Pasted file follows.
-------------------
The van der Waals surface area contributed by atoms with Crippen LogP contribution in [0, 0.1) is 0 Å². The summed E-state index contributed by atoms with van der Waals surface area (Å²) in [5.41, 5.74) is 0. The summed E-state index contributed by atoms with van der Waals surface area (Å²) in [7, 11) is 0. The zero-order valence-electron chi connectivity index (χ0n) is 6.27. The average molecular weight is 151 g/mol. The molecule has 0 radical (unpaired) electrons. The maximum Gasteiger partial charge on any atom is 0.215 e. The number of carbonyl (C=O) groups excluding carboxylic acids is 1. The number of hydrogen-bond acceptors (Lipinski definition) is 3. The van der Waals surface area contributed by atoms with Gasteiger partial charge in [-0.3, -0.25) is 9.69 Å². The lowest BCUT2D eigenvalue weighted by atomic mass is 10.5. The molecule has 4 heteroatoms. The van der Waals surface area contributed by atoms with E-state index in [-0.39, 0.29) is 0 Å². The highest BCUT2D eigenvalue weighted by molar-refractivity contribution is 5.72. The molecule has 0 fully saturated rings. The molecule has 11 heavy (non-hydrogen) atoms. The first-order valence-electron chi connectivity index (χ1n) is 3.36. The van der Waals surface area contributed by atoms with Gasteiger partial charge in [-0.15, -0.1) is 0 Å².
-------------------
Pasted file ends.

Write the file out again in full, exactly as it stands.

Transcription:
The van der Waals surface area contributed by atoms with Crippen LogP contribution in [0, 0.1) is 0 Å². The summed E-state index contributed by atoms with van der Waals surface area (Å²) in [5.41, 5.74) is 0. The summed E-state index contributed by atoms with van der Waals surface area (Å²) in [7, 11) is 0. The zero-order valence-electron chi connectivity index (χ0n) is 6.27. The average molecular weight is 151 g/mol. The molecule has 0 radical (unpaired) electrons. The maximum Gasteiger partial charge on any atom is 0.215 e. The number of carbonyl (C=O) groups excluding carboxylic acids is 1. The number of hydrogen-bond acceptors (Lipinski definition) is 3. The van der Waals surface area contributed by atoms with Gasteiger partial charge in [-0.3, -0.25) is 9.69 Å². The lowest BCUT2D eigenvalue weighted by atomic mass is 10.5. The molecule has 4 heteroatoms. The van der Waals surface area contributed by atoms with E-state index in [-0.39, 0.29) is 0 Å². The highest BCUT2D eigenvalue weighted by molar-refractivity contribution is 5.72. The molecule has 0 fully saturated rings. The molecule has 11 heavy (non-hydrogen) atoms. The first-order valence-electron chi connectivity index (χ1n) is 3.36. The van der Waals surface area contributed by atoms with Gasteiger partial charge in [-0.15, -0.1) is 0 Å².